This IOTD shows an inverse kinematics engine, that we did for our final project
of a virtual reality course. The IK calculations are based on techniques found
on Hugo Elias' great page: http://freespace.virgin.net/hugo.elias/
All geometry and bone hierarchy information was generated using 3D Studio Max
4.0 and exported using a script into a proprietary text file format. A simple
method in the skeleton class of the code lets you directly affect a specific
bone by some force vector after which all IK calculations are carried out
iteratively by the system. The IK system supports bending bones and rotational
bones, but you have to specify them yourself, since we could not find direct
equivalents to these types in 3D Studio Max. For this particular model, all
bones are bending bones except the 3 bones that connect the 3 necks to the root
bome in the front part of the dragon. This enables the dragon to turn its head
to the sides. As we didn't have specific documentation of how 3D Studio Max
stores bones and bone hierarchies, we tried out a couple of different
techniques. What we ended up with here is a representation in which Max defines
each bone as a startpoint and the name of it's parent bone. At the ends (of the
necks for instance) there will be short terminating bones. Still, we don't
guarantee that this is the way it actually works in Max (and for any model), but
for this model it worked out very well.
Things start to get funny when the program is compiled and executed on the IRIX
computer at the Virtual Reality Centre of VR-C at our university (www.vr-c.dk).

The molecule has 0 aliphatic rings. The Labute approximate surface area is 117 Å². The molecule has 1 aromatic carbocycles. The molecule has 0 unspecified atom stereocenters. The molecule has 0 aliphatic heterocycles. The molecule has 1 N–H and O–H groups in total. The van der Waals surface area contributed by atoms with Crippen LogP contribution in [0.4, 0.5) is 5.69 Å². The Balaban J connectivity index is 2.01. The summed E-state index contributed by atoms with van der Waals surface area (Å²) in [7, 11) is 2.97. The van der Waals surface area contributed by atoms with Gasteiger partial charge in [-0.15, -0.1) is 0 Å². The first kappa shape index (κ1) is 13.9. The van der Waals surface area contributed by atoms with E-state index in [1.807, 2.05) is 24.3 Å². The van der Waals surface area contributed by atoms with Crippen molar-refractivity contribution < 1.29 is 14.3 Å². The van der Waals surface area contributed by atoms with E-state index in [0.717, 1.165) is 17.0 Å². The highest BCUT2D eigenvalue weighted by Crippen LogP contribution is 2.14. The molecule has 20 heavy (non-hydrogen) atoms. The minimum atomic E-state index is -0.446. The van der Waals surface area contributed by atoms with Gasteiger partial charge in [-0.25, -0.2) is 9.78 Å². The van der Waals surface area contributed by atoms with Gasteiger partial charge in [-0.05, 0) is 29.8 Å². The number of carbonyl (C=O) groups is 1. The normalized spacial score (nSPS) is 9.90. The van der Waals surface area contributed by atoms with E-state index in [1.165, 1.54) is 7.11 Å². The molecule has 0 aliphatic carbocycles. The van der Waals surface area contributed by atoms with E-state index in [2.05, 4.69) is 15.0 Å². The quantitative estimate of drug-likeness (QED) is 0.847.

They have 3 n-vision datavisor hires head mounted displays there. Part of our
project was to add support for these HUDs such that they can actually control
the positions of the heads of the 3 dragons -- that is why the dragon has 3
heads after all ;-) To enable this option, you have to set USE_HMDS to 1 in the
main.cpp file. Due to lack of time we didn't implement rendering of individual
views for each of the dragons heads (such that a person wearing the HUD can see
what it looks like from the dragon head associated with the HUD). This shouldn't
be hard to do though, and we have been told, that there even exists a special
OpenGL library for rendering multiple views of the same scenery.
Finally, just for fun, we added a particle system for the head in the middle to
add some more action to the scene. ;-)
You may find the complete source code, executable binaries as well as the max
exporter script on my homepage at http://www.kampsax.dtu.dk/~jm/dragon
In the demo there are a few key, that you can press:
'A' toggles animation on/off
'S' toggles display of the animated and initial skeleton on/off
'W' toggles wireframe mode on/off
'+'/'-' can be used to scroll through the different bones of the models.
Coloured points will show which vertices will be affected by the bone (and how
You use the mouse to navigate through the scene. It works much like a
Use the left mouse button to rotate the scene.
Use the right mouse button to zoom in and out.
Additionally the middle mouse button may be used to move the scene
horizontally and vertically.